Becoming a Stay at Home Mom in Midlife (WHY and HOW)

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Last Updated on December 8, 2023 by Erin

Have you ever considered becoming a stay-at-home mom? What about in midlife after your children have started school? Read to find out why and how I chose to become a part-time stay-at-home parent as I approached 40.

becoming a stay at home mom in midlife
Photo by Sebastian Pandelache on Unsplash

It feels so weird to even type out the headline for this blog post. Becoming a stay-at-home mom was never something I planned for nor was it a goal of mine.

Even from a young age, I was determined to be a very successful working parent. I pushed myself in school and earned a graduate degree. My mother and grandmothers had all been full-time working moms. I really didn’t know any different.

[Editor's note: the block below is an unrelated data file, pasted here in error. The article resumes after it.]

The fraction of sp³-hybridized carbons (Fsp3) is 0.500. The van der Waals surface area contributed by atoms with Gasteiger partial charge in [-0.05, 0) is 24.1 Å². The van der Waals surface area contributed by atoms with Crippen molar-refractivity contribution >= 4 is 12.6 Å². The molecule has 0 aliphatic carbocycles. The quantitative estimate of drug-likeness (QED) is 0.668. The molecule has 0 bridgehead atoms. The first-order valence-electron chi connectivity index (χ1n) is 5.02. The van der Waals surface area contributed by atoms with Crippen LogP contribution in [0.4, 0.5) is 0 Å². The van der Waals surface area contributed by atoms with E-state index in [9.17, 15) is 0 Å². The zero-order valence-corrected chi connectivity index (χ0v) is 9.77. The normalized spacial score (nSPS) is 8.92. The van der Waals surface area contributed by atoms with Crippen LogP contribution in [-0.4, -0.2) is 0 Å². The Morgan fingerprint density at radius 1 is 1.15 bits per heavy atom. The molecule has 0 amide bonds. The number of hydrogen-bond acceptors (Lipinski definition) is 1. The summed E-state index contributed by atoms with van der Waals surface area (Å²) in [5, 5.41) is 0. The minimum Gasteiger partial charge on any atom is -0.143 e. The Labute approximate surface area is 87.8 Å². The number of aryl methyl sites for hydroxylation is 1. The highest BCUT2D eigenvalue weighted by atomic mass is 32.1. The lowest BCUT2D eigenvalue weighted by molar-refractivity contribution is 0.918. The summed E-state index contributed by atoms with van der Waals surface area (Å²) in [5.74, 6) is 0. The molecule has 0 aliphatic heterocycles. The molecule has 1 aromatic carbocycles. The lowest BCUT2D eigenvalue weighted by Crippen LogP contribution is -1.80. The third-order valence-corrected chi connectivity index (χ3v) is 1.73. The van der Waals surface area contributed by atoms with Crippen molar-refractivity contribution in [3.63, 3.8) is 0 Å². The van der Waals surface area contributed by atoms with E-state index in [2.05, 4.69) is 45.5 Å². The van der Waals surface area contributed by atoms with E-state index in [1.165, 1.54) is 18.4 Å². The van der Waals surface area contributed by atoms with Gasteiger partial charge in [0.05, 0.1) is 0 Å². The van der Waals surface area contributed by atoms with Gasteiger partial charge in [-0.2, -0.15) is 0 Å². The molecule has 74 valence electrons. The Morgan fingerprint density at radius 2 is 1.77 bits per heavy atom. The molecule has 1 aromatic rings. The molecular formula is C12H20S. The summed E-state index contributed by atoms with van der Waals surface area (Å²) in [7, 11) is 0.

Fast-forward to my mid-30s. I had been in a rewarding, yet high-stress work environment for over a decade and now had three young children I absolutely adored. Life was hard. The dream of “having it all” wasn’t panning out like I thought it would. Burnout and exhaustion ruled my days.

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Leaving My Career

I worked in public education providing special education services for over a decade and although it had its ups there have been a lot more downs recently. Unless you live under a rock, you know what I’m talking about. The demands increase while the pay doesn’t.